Heavy-Duty

California has more than 500,000 medium- and heavy-duty diesel trucks and buses - mostly commercial. Diesel engines are durable and economical sources of power. But, unless they contain the newer EPA mandated tighter emissions controls, they are significantly more toxic than gasoline engines, emitting many pollutants including particulate matter (commonly known as soot), nitrogen oxides (NOX), and sulfur dioxide (SO2). See What's in Diesel Exhaust? below and visit the Idling Facts page to learn more about the health impact of diesel exhaust.

 

Medium- and heavy-duty vehicles, most equipped with diesel engines, rarely need to idle for extended periods. Reducing idling yields benefits in avoiding fuel use and engine wear that increase the profits of individual drivers and company fleets (or taxpayer dollars saved for municipal fleets), improve health, conserve energy, mitigate climate change, and comply with California state idling restriction laws and client rules.

Cost of extended idling

While there are some legitimate reasons trucks and buses need to idle, in many cases excessive idling can be avoided. Even with recent lower fuel costs, it makes sense to shut engines off. Idling gets negative miles to the gallon. Profits are at stake for individual drivers and company fleets, and taxpayer dollars for municipal fleets. A heavy-duty vehicle burns about one gallon an hour. Two hours a day, with diesel at $3.75/gal. can cost more than $1,950 annually (260 day year); a 25 truck heavy-duty fleet brings that to around $48,750.

Engine manufacturers

Engine manufacturers recommend avoiding excessive idling

 

Caterpillar Inc. "How much is idle time costing you"

Caterpillar Global On-Highway representative states, "There is no additional wear when shutting the truck on/off several times a day."

Cummins Inc. MPG Guide states, "...avoid unnecessary engine idling."

Volvo U.S. 2012 operators manual: "The belief that idling a diesel engine causes no engine damage is wrong."

Detroit Diesel “Optimizing driver habits alone can improve fuel economy by up to 30%”.

• IC Corporation's engine manual states that "...Excessive idling reduces fuel economy, and may decrease oil life."

Kenworth Truck Co. representative states, "Starting and stopping the engine is actually easier on the engine than prolonged idling."

Navistar/International Trucks: "When a truck is stopped and idling, it is achieving zero miles per gallon."

Idling and Regens

To meet EPA emissions standards, newer trucks come equipped with emissions controls making them up to 90% cleaner than older diesels. This includes a diesel particulate filter (DPF) which must be regenerated to keep doing its job.

 

Under normal duty cycles, DPF regeneration occurs passively or automatically while the vehicle is driven, and the driver doesn’t do anything differently. To minimize fuel wasting parked regens, operate the vehicle as it was designed: normal duty cycles whenever possible, and minimizing idling. The more idling, the more parked regens required.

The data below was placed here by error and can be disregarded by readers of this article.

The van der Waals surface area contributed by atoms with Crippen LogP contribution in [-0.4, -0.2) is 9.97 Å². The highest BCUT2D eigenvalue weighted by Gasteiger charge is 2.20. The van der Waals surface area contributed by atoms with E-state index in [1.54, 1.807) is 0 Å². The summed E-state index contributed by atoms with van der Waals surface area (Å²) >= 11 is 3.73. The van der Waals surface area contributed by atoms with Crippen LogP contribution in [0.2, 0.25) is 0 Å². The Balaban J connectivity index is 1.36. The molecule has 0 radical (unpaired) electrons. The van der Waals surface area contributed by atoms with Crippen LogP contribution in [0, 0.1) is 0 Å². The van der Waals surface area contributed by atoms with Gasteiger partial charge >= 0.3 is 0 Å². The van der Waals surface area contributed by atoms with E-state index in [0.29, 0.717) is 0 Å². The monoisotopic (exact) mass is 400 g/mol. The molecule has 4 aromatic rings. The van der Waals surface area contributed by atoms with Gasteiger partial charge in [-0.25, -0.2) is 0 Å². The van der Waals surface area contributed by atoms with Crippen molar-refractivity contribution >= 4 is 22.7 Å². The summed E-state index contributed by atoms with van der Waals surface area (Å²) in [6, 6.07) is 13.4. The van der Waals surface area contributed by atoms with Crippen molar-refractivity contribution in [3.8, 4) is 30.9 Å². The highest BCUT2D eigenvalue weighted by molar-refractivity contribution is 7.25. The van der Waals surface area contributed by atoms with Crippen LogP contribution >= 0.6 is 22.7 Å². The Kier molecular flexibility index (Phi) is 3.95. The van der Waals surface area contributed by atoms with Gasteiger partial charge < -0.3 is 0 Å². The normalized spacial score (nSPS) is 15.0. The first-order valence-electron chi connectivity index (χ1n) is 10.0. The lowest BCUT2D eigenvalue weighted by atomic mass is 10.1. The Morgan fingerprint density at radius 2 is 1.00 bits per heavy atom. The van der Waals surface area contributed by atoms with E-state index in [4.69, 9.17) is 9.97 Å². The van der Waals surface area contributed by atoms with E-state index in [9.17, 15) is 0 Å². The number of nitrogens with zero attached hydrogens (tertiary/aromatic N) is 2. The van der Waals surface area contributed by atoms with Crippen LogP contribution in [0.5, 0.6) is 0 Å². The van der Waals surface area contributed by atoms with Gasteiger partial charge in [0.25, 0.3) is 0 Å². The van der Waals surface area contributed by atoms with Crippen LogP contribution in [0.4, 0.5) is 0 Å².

CUMMINS fully explains regenerations.

What's in diesel exhaust?

Particulate Matter – [PM]: Linked to cancer, respiratory disease, cardiovascular disease and increased respiratory illness in children and the elderly.

Nitrogen Oxides – [NOX]: Linked to problems such as shortness of breath, asthma, respiratory disease and decreased lung function.

Carbon Monoxide – [CO]: Reduces the flow of oxygen in the bloodstream and is of particular concern to those with cardiovascular disease.

Sulfur Dioxide – [SO2]: Irritates the nose, throat, and airways to cause coughing, wheezing, shortness of breath, or a tight feeling around the chest.

California idling law

There are laws in California (and other states) that limit the idling of motor vehicles.

California Commercial Vehicle Idling Regulation [ENGLISH] [SPANISH] limits the idling of heavy-duty diesel vehicles with a Gross Vehicle Weight Rating (GVWR) of 10,001 lbs. or more. Idling for more than 5 minutes is prohibited within California’s borders.

California School Bus Idling and Idling at Schools Regulation limits idling of school buses, school pupil activity buses, youth buses, paratransit vehicles, transit buses, and heavy-duty commercial motor vehicles (with gross vehicle weight rating (GVWR) of 10,001 lbs. or more) that operate at or near schools.

Idle Reduction Technologies

IDLING REDUCTION TECHNOLOGIES (EPA Smartway compilation):

 

• Auxiliary Power Units and Generator Sets (APU/GS)

• Fuel Operated Heaters (FOH) aka Direct Fired Heaters (DFH)

• Battery Air Conditioning Systems (BAC) (Battery operated heating and/or cooling system)

• Thermal Storage Systems (TSS)

• Electrified Parking Spaces (EPS) / Truck Stop Electrification (TSE)

 

FUEL MANAGEMENT SYSTEMS

 

Fleet Telematics

Idle Management Systems

Fleet idle reduction policy

A real win for businesses is to adopt a formal, written policy or practice that spells out green driving practices including idling reduction and eco-driving. Not only do drivers and operators better comply with an official measure, but the company's social responsibility and "green" image is enhanced. And, of course, the resulting avoidance in fuel use and engine wear leads to increased profit. For municipal fleets, residents will appreciate knowing that their town employees are saving taxpayer dollars, improving health, conserving energy and lessening the town's/city's carbon footprint. Fleet Idle Reduction Policy Template.

 

WHAT CAN BROWN DO FOR YOU?

From UPS 2015 Corporate Sustainability Report: "The use of telematics in our U.S. and international operations enabled us to avoid 287 million minutes of idling time in 2015, equivalent to 2 million

gallons of fuel and 19,000 metric tonnes of CO2." (page 81)